Apple had been hoping that the FBI would come clean about how it managed to gain access to the San Bernardino iPhone, but that's just not going to happen. The agency managed to crack the iPhone 5C at the centre of the case after getting help from a third party rather than Apple.
But now the FBI has confirmed that it doesn't really know how the cracking tool works. Or, more precisely, it did not buy the rights to the technical details of the tool. After a very public battle with Apple, the FBI ultimately resorted to getting help from elsewhere, and there had been fears that the method would be classified - now it seems it will remain secret simply because the FBI doesn't understand the tool it used.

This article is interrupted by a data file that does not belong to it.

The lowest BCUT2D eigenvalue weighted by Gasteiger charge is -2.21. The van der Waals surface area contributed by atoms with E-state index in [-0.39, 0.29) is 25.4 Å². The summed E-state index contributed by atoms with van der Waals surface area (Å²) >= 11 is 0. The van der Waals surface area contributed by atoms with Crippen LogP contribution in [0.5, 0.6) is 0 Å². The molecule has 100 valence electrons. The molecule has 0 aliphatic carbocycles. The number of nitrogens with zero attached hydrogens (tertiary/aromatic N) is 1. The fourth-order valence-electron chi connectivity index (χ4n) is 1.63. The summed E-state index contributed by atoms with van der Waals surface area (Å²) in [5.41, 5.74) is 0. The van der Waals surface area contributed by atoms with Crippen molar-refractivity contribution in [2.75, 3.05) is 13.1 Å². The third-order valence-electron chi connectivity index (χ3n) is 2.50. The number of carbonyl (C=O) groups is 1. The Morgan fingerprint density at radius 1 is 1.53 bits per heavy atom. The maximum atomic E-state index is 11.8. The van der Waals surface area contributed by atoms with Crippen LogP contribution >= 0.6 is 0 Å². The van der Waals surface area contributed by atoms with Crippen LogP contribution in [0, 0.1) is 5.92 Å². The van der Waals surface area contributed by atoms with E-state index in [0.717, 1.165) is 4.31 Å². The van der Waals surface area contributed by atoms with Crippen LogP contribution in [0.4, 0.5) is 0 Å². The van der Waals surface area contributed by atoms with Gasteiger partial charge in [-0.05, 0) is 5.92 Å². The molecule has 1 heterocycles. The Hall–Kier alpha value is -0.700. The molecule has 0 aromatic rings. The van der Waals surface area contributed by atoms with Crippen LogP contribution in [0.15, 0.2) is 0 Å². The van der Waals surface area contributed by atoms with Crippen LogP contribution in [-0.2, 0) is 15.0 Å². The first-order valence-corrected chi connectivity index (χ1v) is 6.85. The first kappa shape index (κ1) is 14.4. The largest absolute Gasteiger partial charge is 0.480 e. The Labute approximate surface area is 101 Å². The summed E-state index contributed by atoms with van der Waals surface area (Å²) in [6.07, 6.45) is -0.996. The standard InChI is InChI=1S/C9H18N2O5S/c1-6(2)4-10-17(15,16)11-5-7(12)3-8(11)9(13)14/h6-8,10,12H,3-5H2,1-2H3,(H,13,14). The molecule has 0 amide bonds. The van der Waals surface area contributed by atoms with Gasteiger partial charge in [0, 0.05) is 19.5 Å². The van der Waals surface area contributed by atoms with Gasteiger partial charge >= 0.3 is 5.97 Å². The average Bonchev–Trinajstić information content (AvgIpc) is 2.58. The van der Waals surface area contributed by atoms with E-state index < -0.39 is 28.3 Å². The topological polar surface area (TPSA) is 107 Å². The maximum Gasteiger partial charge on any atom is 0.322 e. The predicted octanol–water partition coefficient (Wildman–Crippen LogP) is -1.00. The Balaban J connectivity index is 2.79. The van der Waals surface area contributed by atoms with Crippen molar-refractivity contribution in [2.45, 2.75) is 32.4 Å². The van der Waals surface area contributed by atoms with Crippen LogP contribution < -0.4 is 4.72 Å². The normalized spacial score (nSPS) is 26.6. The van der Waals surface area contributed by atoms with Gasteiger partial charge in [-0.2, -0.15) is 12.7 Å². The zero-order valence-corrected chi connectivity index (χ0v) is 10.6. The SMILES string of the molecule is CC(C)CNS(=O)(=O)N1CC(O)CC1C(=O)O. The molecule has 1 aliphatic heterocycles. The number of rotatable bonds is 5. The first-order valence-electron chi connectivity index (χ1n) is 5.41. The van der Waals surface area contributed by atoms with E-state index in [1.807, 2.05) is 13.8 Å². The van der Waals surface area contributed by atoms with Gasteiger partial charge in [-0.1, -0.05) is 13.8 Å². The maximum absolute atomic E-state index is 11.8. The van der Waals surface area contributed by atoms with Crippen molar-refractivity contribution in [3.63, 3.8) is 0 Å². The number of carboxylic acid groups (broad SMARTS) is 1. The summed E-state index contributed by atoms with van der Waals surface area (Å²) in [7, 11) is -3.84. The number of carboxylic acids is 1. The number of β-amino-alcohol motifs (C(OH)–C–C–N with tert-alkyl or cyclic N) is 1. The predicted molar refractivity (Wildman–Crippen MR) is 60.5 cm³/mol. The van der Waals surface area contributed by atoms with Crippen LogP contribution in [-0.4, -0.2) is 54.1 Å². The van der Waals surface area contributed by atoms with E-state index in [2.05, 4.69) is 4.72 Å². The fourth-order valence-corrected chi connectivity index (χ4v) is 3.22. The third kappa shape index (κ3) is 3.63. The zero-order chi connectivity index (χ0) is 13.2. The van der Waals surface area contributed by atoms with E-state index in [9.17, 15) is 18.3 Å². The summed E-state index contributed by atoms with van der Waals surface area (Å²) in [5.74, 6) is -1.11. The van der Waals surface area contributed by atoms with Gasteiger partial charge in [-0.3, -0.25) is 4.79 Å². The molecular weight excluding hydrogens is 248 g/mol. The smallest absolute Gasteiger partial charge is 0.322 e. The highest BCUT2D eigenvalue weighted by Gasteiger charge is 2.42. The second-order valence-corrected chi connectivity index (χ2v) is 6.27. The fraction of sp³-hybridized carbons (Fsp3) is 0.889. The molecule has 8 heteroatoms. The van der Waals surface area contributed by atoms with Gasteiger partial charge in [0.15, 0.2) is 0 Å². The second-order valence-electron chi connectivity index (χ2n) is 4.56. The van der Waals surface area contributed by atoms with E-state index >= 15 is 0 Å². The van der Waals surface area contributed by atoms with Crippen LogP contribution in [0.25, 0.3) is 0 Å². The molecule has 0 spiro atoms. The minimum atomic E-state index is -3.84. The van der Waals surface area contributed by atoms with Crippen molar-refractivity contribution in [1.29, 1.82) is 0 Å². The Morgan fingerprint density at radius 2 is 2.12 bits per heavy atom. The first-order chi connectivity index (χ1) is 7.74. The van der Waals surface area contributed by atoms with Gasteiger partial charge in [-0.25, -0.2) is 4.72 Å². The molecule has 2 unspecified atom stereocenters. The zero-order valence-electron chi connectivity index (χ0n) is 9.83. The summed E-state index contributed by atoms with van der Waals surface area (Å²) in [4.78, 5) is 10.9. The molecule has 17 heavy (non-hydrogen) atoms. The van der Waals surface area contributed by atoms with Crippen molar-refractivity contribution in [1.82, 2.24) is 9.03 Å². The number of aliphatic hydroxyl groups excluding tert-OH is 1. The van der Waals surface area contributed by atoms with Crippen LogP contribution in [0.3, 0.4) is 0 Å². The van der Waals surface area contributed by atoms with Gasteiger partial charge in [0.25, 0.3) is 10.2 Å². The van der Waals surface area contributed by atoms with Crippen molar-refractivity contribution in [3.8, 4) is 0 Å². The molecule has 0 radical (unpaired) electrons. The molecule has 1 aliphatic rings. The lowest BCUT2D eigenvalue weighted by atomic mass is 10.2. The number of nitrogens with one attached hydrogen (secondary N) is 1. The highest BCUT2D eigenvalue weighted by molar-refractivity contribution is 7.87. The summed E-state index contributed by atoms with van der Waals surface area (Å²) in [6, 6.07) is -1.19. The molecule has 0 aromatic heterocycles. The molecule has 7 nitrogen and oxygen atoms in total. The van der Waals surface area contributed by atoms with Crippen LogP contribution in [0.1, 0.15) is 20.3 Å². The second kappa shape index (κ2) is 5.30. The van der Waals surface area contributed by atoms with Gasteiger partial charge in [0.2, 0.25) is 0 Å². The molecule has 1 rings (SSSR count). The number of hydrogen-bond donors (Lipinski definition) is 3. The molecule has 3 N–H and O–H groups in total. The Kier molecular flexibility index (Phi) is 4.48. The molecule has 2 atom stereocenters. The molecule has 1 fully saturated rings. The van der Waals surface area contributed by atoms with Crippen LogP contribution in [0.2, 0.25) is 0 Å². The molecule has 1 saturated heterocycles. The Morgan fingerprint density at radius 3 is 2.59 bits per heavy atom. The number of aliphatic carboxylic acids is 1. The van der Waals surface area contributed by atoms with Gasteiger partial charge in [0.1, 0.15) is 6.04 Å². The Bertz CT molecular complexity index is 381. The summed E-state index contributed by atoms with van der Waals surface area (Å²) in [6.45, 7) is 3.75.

Very little is known about exactly how the agency finally managed to gain access to the iPhone. Director James Comey revealed that cracking the phone cost at least $1.34 million, but it is still not known who helped the FBI. What is known is that the tool will only work on iPhone 5Cs, and Apple and its customers had been waiting for details to emerge to allow any exploited security flaws to be patched.
There have been calls for the FBI to submit the cracking tool to a review board to determine whether the method should be kept secret or not.
The agency's executive assistant director for science and technology, Amy Hess, said: "Currently we do not have enough technical information about any vulnerability that would permit any meaningful review."
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